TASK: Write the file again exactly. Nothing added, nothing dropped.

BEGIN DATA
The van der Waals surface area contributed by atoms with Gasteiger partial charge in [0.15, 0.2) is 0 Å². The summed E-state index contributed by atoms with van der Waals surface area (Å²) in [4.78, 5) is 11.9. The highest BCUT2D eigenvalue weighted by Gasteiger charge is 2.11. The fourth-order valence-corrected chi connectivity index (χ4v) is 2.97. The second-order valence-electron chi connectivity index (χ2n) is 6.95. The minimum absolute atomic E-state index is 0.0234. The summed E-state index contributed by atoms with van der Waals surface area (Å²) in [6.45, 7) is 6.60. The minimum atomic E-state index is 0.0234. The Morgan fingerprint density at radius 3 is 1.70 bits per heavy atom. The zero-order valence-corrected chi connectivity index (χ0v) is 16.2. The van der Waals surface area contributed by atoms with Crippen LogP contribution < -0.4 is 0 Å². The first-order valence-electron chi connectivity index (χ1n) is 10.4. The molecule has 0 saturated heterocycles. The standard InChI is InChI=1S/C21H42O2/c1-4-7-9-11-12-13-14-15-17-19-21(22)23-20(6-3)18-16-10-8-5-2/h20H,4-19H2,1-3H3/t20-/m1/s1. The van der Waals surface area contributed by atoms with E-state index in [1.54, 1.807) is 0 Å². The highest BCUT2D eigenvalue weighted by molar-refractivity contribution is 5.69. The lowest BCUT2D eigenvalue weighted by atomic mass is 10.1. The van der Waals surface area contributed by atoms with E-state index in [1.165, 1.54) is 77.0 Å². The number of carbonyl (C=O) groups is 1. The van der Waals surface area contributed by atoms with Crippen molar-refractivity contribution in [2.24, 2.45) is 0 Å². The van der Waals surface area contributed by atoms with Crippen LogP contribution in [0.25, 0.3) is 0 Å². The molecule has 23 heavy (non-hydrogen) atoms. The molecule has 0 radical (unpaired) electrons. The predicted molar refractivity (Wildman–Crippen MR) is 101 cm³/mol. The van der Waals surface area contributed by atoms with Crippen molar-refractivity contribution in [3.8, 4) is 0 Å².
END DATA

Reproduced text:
The van der Waals surface area contributed by atoms with Gasteiger partial charge in [0.15, 0.2) is 0 Å². The summed E-state index contributed by atoms with van der Waals surface area (Å²) in [4.78, 5) is 11.9. The highest BCUT2D eigenvalue weighted by Gasteiger charge is 2.11. The fourth-order valence-corrected chi connectivity index (χ4v) is 2.97. The second-order valence-electron chi connectivity index (χ2n) is 6.95. The minimum absolute atomic E-state index is 0.0234. The summed E-state index contributed by atoms with van der Waals surface area (Å²) in [6.45, 7) is 6.60. The minimum atomic E-state index is 0.0234. The Morgan fingerprint density at radius 3 is 1.70 bits per heavy atom. The zero-order valence-corrected chi connectivity index (χ0v) is 16.2. The van der Waals surface area contributed by atoms with Crippen LogP contribution < -0.4 is 0 Å². The first-order valence-electron chi connectivity index (χ1n) is 10.4. The molecule has 0 saturated heterocycles. The standard InChI is InChI=1S/C21H42O2/c1-4-7-9-11-12-13-14-15-17-19-21(22)23-20(6-3)18-16-10-8-5-2/h20H,4-19H2,1-3H3/t20-/m1/s1. The van der Waals surface area contributed by atoms with E-state index in [1.54, 1.807) is 0 Å². The highest BCUT2D eigenvalue weighted by molar-refractivity contribution is 5.69. The lowest BCUT2D eigenvalue weighted by atomic mass is 10.1. The van der Waals surface area contributed by atoms with E-state index in [1.165, 1.54) is 77.0 Å². The number of carbonyl (C=O) groups is 1. The van der Waals surface area contributed by atoms with Crippen molar-refractivity contribution in [2.24, 2.45) is 0 Å². The van der Waals surface area contributed by atoms with Crippen LogP contribution in [0.25, 0.3) is 0 Å². The molecule has 23 heavy (non-hydrogen) atoms. The molecule has 0 radical (unpaired) electrons. The predicted molar refractivity (Wildman–Crippen MR) is 101 cm³/mol. The van der Waals surface area contributed by atoms with Crippen molar-refractivity contribution in [3.8, 4) is 0 Å².